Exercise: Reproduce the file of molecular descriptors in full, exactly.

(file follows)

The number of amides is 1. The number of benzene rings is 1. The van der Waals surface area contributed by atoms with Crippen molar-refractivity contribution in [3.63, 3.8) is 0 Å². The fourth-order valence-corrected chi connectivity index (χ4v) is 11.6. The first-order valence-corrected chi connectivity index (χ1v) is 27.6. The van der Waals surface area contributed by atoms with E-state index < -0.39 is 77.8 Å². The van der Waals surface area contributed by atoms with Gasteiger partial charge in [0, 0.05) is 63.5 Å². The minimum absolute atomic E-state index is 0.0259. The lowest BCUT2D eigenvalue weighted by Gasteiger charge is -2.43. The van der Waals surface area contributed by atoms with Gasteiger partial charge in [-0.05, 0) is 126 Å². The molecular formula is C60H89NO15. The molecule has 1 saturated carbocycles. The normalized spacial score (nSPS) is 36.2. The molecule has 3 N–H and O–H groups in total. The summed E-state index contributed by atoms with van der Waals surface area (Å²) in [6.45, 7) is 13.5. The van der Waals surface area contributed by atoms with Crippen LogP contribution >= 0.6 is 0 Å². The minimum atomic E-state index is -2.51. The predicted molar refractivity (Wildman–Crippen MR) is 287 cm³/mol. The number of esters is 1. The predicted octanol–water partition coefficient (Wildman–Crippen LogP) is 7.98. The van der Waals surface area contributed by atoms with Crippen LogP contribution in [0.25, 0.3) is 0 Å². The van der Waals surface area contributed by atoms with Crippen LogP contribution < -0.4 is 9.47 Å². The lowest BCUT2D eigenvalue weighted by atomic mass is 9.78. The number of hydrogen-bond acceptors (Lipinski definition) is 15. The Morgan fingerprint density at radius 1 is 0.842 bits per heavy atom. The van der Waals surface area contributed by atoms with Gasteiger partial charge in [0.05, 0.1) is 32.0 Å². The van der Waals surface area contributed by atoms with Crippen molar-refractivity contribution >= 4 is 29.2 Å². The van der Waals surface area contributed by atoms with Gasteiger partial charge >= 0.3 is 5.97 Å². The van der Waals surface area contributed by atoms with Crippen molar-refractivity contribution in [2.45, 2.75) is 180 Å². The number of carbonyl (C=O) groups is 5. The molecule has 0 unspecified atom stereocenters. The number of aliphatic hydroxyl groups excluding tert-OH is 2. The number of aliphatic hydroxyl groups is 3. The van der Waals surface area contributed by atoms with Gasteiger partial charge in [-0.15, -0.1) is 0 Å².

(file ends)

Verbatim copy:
The number of amides is 1. The number of benzene rings is 1. The van der Waals surface area contributed by atoms with Crippen molar-refractivity contribution in [3.63, 3.8) is 0 Å². The fourth-order valence-corrected chi connectivity index (χ4v) is 11.6. The first-order valence-corrected chi connectivity index (χ1v) is 27.6. The van der Waals surface area contributed by atoms with E-state index < -0.39 is 77.8 Å². The van der Waals surface area contributed by atoms with Gasteiger partial charge in [0, 0.05) is 63.5 Å². The minimum absolute atomic E-state index is 0.0259. The lowest BCUT2D eigenvalue weighted by Gasteiger charge is -2.43. The van der Waals surface area contributed by atoms with Gasteiger partial charge in [-0.05, 0) is 126 Å². The molecular formula is C60H89NO15. The molecule has 1 saturated carbocycles. The normalized spacial score (nSPS) is 36.2. The molecule has 3 N–H and O–H groups in total. The summed E-state index contributed by atoms with van der Waals surface area (Å²) in [6.45, 7) is 13.5. The van der Waals surface area contributed by atoms with Crippen LogP contribution >= 0.6 is 0 Å². The minimum atomic E-state index is -2.51. The predicted molar refractivity (Wildman–Crippen MR) is 287 cm³/mol. The number of esters is 1. The predicted octanol–water partition coefficient (Wildman–Crippen LogP) is 7.98. The van der Waals surface area contributed by atoms with Crippen LogP contribution in [0.25, 0.3) is 0 Å². The van der Waals surface area contributed by atoms with Crippen LogP contribution < -0.4 is 9.47 Å². The lowest BCUT2D eigenvalue weighted by atomic mass is 9.78. The number of hydrogen-bond acceptors (Lipinski definition) is 15. The Morgan fingerprint density at radius 1 is 0.842 bits per heavy atom. The van der Waals surface area contributed by atoms with Gasteiger partial charge in [0.05, 0.1) is 32.0 Å². The van der Waals surface area contributed by atoms with Crippen molar-refractivity contribution >= 4 is 29.2 Å². The van der Waals surface area contributed by atoms with Gasteiger partial charge >= 0.3 is 5.97 Å². The van der Waals surface area contributed by atoms with Crippen molar-refractivity contribution in [2.45, 2.75) is 180 Å². The number of carbonyl (C=O) groups is 5. The molecule has 0 unspecified atom stereocenters. The number of aliphatic hydroxyl groups excluding tert-OH is 2. The number of aliphatic hydroxyl groups is 3. The van der Waals surface area contributed by atoms with Gasteiger partial charge in [-0.15, -0.1) is 0 Å².